This first name is also a great find from another angle: it works well with the character’s family name, Malinov. Again, neither an extremely popular Russian surname nor a rarity, “Malinov” is exactly the sort of inconspicuous surname one would expect a spy to have, one that blends in and does not attract too much attention to itself. (“Malinov” is also a popular Bulgarian surname.) Together, “Arkady Malinov” has a certain consonance, due to both the rhythm and the specific sounds—to a “Russian ear”, the combination “sounds nice”. The /r/ in the first name is “tempered” by the /l/ in the surname, making “Arkady Malinov” sound better than, say, “Arkady Marinin” or (even worse!) “Arkady Rykov”. Similarly, the /r/ in the first name mitigates the “softness” (not “palatalization”!) of the /l/ in the surname, making this a better combination than, say, “Leonid Malinov”. Furthermore, both the first name and the surname have three syllables, with the stress on the middle syllable, thus creating an amphibrach meter, where a stressed syllable is flanked by two unstressed syllables. This “pleasantness of sound” for the name-surname combination is something educated, city-dwelling Russian-speaking parents would intuitively pick up on. In short, “Arkady” makes a good choice for naming a boy whose surname is “Malinov”.

The choice of “Arkady” for the show’s character is advantageous from yet another perspective: it does not get botched by English-speaking actors. All of the individual sounds in “Arkady” are pronounced by English speakers as close to the original Russian as can be, unlike, for instance, “Evgeny”, which turns into Eugene (/jevgenij/ à /judžin/). In this, “Arkady” also differs even from “classical” Russian names such as “Boris”, which is typically pronounced by English speakers with the stress on the first syllable (recall how it rhymes with “Doris” in the mouths of characters in True Lies). Or consider “Alexey”, pronounced with the stress on the third syllable in Russian, and on the second syllable in English. “Arkady”, in contrast, is pronounced by English speakers with the stress on the middle syllable, exactly as it is pronounced in its original Russian form. Unfortunately, the same does not apply to the character’s last name, which is pronounced in the show with the stress on the first rather than the second syllable, thus destroying the pleasant metric quality of the name-surname combination.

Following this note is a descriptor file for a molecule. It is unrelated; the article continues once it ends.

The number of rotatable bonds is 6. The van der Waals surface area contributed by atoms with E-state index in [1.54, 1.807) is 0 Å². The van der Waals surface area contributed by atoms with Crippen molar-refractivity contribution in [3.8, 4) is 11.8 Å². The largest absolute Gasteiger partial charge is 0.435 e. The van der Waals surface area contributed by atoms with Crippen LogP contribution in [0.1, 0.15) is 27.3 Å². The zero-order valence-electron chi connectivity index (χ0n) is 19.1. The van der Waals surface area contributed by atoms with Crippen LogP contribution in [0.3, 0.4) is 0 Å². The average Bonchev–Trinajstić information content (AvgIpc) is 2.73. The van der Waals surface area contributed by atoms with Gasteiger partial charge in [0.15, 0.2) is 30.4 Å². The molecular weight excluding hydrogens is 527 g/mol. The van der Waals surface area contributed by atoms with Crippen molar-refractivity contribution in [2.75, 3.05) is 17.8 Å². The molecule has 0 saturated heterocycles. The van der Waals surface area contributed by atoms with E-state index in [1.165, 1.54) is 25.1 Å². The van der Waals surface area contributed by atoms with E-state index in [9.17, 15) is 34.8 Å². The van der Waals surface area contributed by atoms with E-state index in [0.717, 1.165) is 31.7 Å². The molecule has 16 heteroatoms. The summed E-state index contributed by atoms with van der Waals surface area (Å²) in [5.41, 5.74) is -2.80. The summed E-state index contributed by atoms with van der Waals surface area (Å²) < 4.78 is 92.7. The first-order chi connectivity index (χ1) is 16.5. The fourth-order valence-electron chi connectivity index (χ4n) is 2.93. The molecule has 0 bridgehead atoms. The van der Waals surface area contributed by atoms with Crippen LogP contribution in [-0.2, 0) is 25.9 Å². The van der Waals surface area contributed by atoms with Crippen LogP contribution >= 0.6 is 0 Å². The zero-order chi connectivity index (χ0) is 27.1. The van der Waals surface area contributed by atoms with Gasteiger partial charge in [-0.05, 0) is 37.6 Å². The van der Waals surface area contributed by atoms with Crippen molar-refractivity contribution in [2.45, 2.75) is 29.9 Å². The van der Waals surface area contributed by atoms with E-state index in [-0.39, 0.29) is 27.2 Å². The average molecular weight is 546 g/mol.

The writers of The Game also did a good job in creating authentic-sounding dialogue for the characters speaking Russian. Only one word grated my ear in this respect: when one character addresses another as “comrade”. For reasons that remain mysterious for me, screenwriters in the West think that Soviet citizens addressed each other as “comrade”, which is as far from the truth as contemporary British or American men addressing each other as “gentleman” or “mister”. “Comrade” (in Russian: tovarišč) was used only in formal settings, either in combination with surname (e.g. tovarišč Malinov) or in the plural as a form of addressing a crowd (similar to “Ladies and Gentlemen”, with the only difference that it was applied regardless of gender). A male friend might be addressed as drug ‘friend’ or its more emotionally charged form družišče. More casual acquaintances were typically addressed by name or surname, and (male) strangers might be addressed as mužčina ‘man’. Ironically, the term tovarišč was used more commonly as a vocative in pre-Revolutionary Russian; cf. Alexander Pushkin’s Tovarišč, ver’, vzojdët ona, zvezda plenitel’nogo sčastja ‘Friend, believe, it will rise, the star of captivating happiness’—but here it is used in the sense of ‘friend’, not the Soviet sense of ‘comrade’. (Curiously, Google Translate renders this vocative as “comrade”, entirely inappropriately, in my opinion.)